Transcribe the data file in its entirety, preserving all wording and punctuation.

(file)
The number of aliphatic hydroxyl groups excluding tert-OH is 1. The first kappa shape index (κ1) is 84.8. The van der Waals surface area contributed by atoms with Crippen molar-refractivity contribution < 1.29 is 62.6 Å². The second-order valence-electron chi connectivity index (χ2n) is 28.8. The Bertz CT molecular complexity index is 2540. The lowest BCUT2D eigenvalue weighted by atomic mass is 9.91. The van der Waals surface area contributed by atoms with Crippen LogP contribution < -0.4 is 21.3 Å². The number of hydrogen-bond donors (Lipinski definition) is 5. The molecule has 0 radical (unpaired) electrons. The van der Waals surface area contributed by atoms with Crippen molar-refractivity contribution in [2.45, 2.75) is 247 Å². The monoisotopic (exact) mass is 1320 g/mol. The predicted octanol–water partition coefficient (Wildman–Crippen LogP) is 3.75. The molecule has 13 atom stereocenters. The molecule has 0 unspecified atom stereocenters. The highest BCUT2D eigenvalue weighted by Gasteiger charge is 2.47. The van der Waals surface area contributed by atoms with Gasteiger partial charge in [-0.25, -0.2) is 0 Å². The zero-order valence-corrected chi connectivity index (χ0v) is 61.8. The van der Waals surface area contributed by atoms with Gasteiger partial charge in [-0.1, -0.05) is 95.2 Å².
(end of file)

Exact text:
The number of aliphatic hydroxyl groups excluding tert-OH is 1. The first kappa shape index (κ1) is 84.8. The van der Waals surface area contributed by atoms with Crippen molar-refractivity contribution < 1.29 is 62.6 Å². The second-order valence-electron chi connectivity index (χ2n) is 28.8. The Bertz CT molecular complexity index is 2540. The lowest BCUT2D eigenvalue weighted by atomic mass is 9.91. The van der Waals surface area contributed by atoms with Crippen LogP contribution < -0.4 is 21.3 Å². The number of hydrogen-bond donors (Lipinski definition) is 5. The molecule has 0 radical (unpaired) electrons. The van der Waals surface area contributed by atoms with Crippen molar-refractivity contribution in [2.45, 2.75) is 247 Å². The monoisotopic (exact) mass is 1320 g/mol. The predicted octanol–water partition coefficient (Wildman–Crippen LogP) is 3.75. The molecule has 13 atom stereocenters. The molecule has 0 unspecified atom stereocenters. The highest BCUT2D eigenvalue weighted by Gasteiger charge is 2.47. The van der Waals surface area contributed by atoms with Gasteiger partial charge in [-0.25, -0.2) is 0 Å². The zero-order valence-corrected chi connectivity index (χ0v) is 61.8. The van der Waals surface area contributed by atoms with Gasteiger partial charge in [-0.1, -0.05) is 95.2 Å².